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Culinary Foundations I. Section Objectives Upon completing this section, you should be able to: Define and apply the concept of mise en place Demonstrate.

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Presentation on theme: "Culinary Foundations I. Section Objectives Upon completing this section, you should be able to: Define and apply the concept of mise en place Demonstrate."— Presentation transcript:

1 Culinary Foundations I

2 Section Objectives Upon completing this section, you should be able to: Define and apply the concept of mise en place Demonstrate proper recipe usage Identify and apply weights and measures

3 Mise en Place Everything in its place

4 Contents of a Standardized Recipe Name of food being prepared Amount of ingredient needed –Weight –Measure Clear directions Cooking temperature Cooking and preparation time

5 Contents of a Standardized Recipecontinued Yield Total quantity ÷ Number of servings Serving size ÷ Servings per pan

6 Standardized Recipe Example Ingredients

7 Recipe Usage Method

8 Using a Recipe Read recipe completely and thoroughly Check amount needed and recipe yield Adjust recipe as needed Assemble and measure ingredients Collect needed utensils Follow directions for preparation and cooking Store or serve as required and directed

9 Weights and Measures scoop portion scale ladles measuring cups measuring spoons balance scale volume measure

10 Weights and Measures Weigh: To measure food, using a scale Measure: To measure food, by volume, using measuring equipment

11 Weights and Measures Weight equivalent 16 oz = 1 lb Measure versus weight 1 pt (16 oz ÷ 16 fl oz) water = 1 lb 16 oz (1 lb) flour = 1 qt flour (approximate) Density ± Volume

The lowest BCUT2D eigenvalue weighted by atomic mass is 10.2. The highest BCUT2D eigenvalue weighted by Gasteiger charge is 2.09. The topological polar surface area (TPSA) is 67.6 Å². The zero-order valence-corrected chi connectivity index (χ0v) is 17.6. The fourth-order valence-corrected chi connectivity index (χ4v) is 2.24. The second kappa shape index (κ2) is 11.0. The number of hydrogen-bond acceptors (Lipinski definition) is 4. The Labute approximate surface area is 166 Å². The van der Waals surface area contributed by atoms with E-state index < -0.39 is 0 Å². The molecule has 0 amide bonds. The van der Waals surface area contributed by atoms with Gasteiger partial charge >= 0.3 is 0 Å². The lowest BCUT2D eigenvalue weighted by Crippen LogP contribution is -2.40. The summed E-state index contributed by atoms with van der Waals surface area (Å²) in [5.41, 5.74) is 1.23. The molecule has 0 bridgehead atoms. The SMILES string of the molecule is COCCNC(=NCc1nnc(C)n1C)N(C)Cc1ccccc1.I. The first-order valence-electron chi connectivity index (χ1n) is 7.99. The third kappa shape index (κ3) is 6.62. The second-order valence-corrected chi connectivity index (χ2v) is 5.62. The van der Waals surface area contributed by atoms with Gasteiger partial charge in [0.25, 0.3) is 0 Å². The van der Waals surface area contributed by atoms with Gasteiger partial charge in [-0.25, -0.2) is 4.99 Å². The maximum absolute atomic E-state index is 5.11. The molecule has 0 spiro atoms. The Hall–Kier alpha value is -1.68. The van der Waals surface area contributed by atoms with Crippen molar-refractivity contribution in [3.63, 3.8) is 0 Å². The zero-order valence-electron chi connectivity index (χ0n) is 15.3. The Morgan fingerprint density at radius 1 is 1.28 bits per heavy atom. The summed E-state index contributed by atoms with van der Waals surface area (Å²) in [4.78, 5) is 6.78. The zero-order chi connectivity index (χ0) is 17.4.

12 Importance of Accuracy Prevents food waste Aids quality control Aids portion control Saves time

13 U.S. Standard Measures U.S. standard volume measure –Teaspoon (t) –Tablespoon (T) –Cup (c) –Pint (pt) –Quart (qt) –Gallon (gal) –Fluid ounce (fl oz)* U.S. standard weight measure Ounce (oz)* Pound (lb/#) *An ounce and a fluid ounce are only equal in relation to water or a water-like substance, such as milk

14 Measuring by Weight Most accurate method of ingredient measurement Measure of density Generally used for dry ingredients Measured with a scale –Balance/Beam/Bakers scale –Spring/Portion-control scale –Electronic scale

15 Measuring by Volume Generally used for liquid ingredients and very small amounts of dry ingredients

16 Weighing and Measuring Equipment Teaspoon measure Tablespoon measure Cup measure Pint measure Quart measure Gallon measure

17 Equivalent Measures 3 t = 1 T 16 T = 1 c 2 c = 1 pt 2 pt = 1 qt 4 qt = 1 gal

18 Equivalent Measurescontinued 1 T = 1/2 fl oz 1 c = 8 fl oz 1 pt = 16 fl oz* 1 qt = 32 fl oz 1 gal = 128 fl oz * Remember: 16 fl oz is equal to 16 oz (1 lb) only when water or its equivalent is being measured

19 Techniques for Accuracy Weighing –Set scale at zero –Adjust scale for weight of container Measuring –Dry ingredients Heap measure with food; level with spatula –Liquid ingredients Place measure on flat surface; fill carefully to proper point


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